From June 24 through July 5 2019, Vodacom initiated its Code Like a Girl program in South Africa. In South Africa 70 girls were provided with the opportunity to take classes in engineering, math and coding. While one purpose of the communications company’s program was to narrow the gender gap, it means more for the country as a whole; it means the chance for sustainable jobs and prepares South Africa for the industrial revolution affecting all developing countries.
Early Stages of Code Like a Girl
Vodacom is a company based mainly in South Africa and nearby countries that is focused on mobile communications. It manages phones and data much like other companies, such as Verizon and Sprint, but on a more local scale. Even back in 2018, the company made plans to offer science, technology, engineering and mathematics (STEM) subjects to girls in different provinces and hopefully spark an interest in these courses.
The inspiration for this plan derived from a lack of female participation in STEM courses because only 35 percent of girls pursued any kind of career in these fields. Women are also underrepresented in STEM careers, as most of them are male-dominated.
Steven Barnwell, an executive manager for Vodacom, commented that while this career gap is beginning to close globally, “in many countries, including South Africa, the gap is widening in STEM careers.” Girls in South Africa with the backing of Vodacom’s coding program might be encouraged to pursue these daunting careers, now equipped with the know-how to prosper.
Initiating the Initiative
Phoenix, a township in South Africa, documented the course of the Code Like a Girl initiative in its local news. Managing executive Chris Lazarus detailed the process and how the girls chosen benefitted.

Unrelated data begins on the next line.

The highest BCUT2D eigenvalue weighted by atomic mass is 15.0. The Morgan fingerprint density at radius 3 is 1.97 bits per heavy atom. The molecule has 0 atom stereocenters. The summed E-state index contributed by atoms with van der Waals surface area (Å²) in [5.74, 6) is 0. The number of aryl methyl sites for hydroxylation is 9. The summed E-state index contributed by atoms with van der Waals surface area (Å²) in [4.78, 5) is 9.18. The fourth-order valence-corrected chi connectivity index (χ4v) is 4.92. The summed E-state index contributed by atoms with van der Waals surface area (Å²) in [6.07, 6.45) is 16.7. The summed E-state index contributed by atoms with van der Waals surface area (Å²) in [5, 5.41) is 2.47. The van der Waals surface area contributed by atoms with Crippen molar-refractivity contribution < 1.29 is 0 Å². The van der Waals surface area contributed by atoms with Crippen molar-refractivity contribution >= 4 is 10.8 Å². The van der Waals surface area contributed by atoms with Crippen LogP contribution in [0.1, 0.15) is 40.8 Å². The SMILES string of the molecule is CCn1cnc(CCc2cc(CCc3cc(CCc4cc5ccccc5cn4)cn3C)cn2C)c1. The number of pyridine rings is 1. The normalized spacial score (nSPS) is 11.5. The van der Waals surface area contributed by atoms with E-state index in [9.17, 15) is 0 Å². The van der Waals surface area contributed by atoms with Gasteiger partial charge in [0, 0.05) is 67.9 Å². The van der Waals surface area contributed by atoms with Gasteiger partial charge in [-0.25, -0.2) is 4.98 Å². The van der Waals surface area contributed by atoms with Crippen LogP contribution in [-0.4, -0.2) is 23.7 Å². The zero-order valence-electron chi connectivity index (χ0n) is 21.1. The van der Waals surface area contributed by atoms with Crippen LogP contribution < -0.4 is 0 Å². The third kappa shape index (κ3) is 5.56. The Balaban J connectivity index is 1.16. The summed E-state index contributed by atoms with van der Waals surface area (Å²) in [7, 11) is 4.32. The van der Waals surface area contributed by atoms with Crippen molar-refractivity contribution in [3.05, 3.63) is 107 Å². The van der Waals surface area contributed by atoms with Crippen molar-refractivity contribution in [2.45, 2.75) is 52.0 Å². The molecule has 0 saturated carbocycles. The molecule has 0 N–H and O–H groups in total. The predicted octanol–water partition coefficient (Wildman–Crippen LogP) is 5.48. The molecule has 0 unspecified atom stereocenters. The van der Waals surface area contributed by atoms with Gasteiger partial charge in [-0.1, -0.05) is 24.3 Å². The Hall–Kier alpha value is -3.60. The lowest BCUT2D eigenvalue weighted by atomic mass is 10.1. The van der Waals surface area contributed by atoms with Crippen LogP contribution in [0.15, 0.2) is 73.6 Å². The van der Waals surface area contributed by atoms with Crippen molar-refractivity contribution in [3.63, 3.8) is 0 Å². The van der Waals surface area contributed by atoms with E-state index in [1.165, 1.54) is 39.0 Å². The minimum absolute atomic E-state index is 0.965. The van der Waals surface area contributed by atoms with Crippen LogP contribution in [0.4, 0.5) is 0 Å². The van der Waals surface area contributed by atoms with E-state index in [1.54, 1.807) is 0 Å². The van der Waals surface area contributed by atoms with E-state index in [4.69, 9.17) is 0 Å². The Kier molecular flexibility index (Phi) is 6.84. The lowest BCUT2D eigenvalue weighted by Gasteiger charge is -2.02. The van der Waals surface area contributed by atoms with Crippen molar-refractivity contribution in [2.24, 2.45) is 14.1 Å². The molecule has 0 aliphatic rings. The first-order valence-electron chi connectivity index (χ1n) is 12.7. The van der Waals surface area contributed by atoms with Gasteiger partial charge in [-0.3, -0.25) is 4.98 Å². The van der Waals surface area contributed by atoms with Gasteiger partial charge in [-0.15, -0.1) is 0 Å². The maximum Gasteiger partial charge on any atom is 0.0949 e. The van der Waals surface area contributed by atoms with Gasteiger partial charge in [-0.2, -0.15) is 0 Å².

Firstly, 70 girls in the province of KwaZulu Natal, ages 14 through 18, had been selected to learn code. They were also advised to study communications as well as science and technology subjects. Participating in both STEM subjects and Vodacom’s initiative would foster problem solving and creative thinking.
Lazarus proposed that providing coding skills allows girls to thrive in the transition to a technologically developed nation, saying “we aim to have young girls excel in the fourth industrial revolution. Through our project, we want a future free of the gender inequality, more so when it comes to jobs of the future.”
Looking at the Other Benefits
Currently, South Africa boasts one of the highest information, communications and technology (ICT) markets in Africa. ICT products and service cultivates in the markets. IT jobs, therefore, are currently sought after as the economy begins to focus on its thriving industry. Girls in South Africa pursuing coding now have the opportunity to jump into the influx of jobs, securing a sustaining and well-paying future.
While the economy prospers, 30.4 million citizens still remain in poverty. Nearly half of South Africa’s black females live below the poverty threshold, and many schools remain under-resourced. However, with Code Like a Girl spreading across provinces, girls living in poverty are presented with a unique opportunity and education when the program reaches their school. A gap then not only lessens between gender, but economic class as well.
South Africa is also on the brink of a digital revolution. Communities still remain in the process of transitioning to cellphones and schools are adopting technology in their classrooms, requiring both teachers and students to adapt. Girls inspired by Vodacom’s program may find themselves with an edge, already accustomed to the confusing languages of technology while the rest of society is still getting used to it.
Matimba Mbungela, Vodacom’s Chief Officer of Human Resources, commented to ITWeb Africa in regards to the students’ situation, saying, “it [is] necessary for us as the country’s leading digital telco to take it upon ourselves and launch this initiative to prepare young females, so they can adapt skills of the future and contribute in taking our economy forward.”
Inspired by ‘Code Like a Girl,’ girls in South Africa will find a unique position in society amidst the ever-changing world of technology.
– Daniel Bertetti